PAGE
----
There are only a few types of wrap around grips on the market. The first is the rubber slide on types with and without finger grooves. I had tried these a few times over the years but they add a lot of bulk and never were secure enough for my taste. The second is the paper backed rubber or skateboard tape style. These have always had ill fitment in my opinion. They never stand up to abuse and I had to replace them rather often.

 Then there is the Agrip! The Agrip is a completely different grip altogether from attachment to texture. The Agrip is soft to the touch, similar to suede in texture, there is no stiff paper backing, and it actually works as advertised!

 This thing flat out works, period. Wet, dry or dirty, it increases grip and stays where you put it. I was actually considering getting some rather expensive stippling work done at around $200, but not anymore. I love the fact that I got what I wanted without permanent modification to my gun.

 So far I have 1000 rounds down range with this grip with zero complaints. Installation takes a little patience, but a sharp edge and a few minutes gets the job done. There are grips made for specific weapons and you can also get sheets that can be used for custom applications.

 Made in the USA, quality product, and works as advertised…what else can you ask for???

LaserLyte SCV 4 review

Sight SCV4

Photo Credit: Laserlyte

The good folks over at LaserLyte sent me one of their compact mount lasers to try out and review. It is definitely a quality piece and the battery lasts forever. It comes with all hardware needed to mount it as well as spare batteries. Mounting is quick and easy and there are step by step instruction inside the packaging on how to zero the laser after you get things set up

 Windage and elevation are adjusted using using the included hex wrenches at the distance 21ft. I mounted the SCV4 on my Smith and Wesson 9c and headed to the range. This laser is bright! It works well in daylight and even better at night or in low light conditions. The diameter of the beam is large enough that it is easily detected and matched up well with my 10-8 fiber optic front sight in red.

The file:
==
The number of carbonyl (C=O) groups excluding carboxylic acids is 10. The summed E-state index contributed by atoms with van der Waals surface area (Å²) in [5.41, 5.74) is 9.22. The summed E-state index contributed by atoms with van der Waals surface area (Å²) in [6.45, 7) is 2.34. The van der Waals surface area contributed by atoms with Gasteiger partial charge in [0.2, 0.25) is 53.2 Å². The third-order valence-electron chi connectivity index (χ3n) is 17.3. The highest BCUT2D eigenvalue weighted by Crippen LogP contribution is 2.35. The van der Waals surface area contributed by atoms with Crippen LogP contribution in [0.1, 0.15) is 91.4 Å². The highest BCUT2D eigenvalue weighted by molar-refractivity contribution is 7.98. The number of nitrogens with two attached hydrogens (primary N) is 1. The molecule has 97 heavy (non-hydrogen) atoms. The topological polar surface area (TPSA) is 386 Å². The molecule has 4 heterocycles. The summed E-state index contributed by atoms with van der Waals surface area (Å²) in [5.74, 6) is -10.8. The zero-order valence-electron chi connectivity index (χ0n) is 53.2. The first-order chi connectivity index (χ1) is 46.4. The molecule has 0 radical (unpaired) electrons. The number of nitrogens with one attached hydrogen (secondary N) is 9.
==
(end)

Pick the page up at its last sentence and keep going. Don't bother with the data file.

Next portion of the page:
One of the things I liked most is the size, it fits this handgun perfectly. Nothing hanging out past the muzzle, and it fits snug enough that I never lost zero. For the average shooter this is a great high quality product, but there are a couple of small grips that I do have.

 Activation of the laser is by small push buttons. My concern is that under stress they are a little difficult to actuate, and I did fail to turn on the laser once during stress drills. This is easily remedied by using your support hand thumb during initial grip engagement. Smaller hand shooters will definitely have to train this method as the firing grip would have to be broken to activate the laser otherwise.

 All things considered this is a great product that will increase speed and accuracy for just about anyone with a small frame handgun.

Emergency Comms

baofeng-uv5rSo a few months ago, a few friends of mine and I decided to up our game with communications capabilities. It has become apparent over the years that in the event of a mass emergency, one of the first things to go down is the cell phone network. We wanted to have a backup method that wouldn’t fall victim to this particular phenomenon. There was some back and forth as to what the best plan of action would be, with one camp firmly staked in the CB radio option and the other in Ham radio. At the end of the day, the benefits of Ham radio far outweighed CB. So we were then left with what to do next. A lot of research was done on radios and it came to pass that the best option for us, for both cost and capability, would be a small handheld model also known as an HT. The model we chose was the Baofeng UV-5R, a very inexpensive VHF/UHF handheld that is made in China. These radios run around $30-$40 on and are very accessible. The reviews of these radios are just amazing. For what you pay, there just isn’t a more capable radio out there. You can get two of the Baofeng radios for the cost of a blister back of FRS/GMRS radios from Walmart, with 8x the power and ability to communicate extremely far distances through the use of repeaters.

I went on to the ARRL (Amateur Radio Relay League) website and found a test date and location close to me and then immediately began studying for my Ham test to get my technicians license. The test is fairly easy and I was able to study for it and pass it within 4 days, although in full disclosure I have some significant radio experience from the my time in the service. You will need to take practice tests that are available online, as well as read through the multitude of free information available online. The test covers basic antenna theory and electrical components, not really applicable for someone like me who will never get more in depth with the radio then plugging in different antennas and changing out the battery but it’s what the FCC requires so it had to be learned long enough to be regurgitated in multiple choice test form.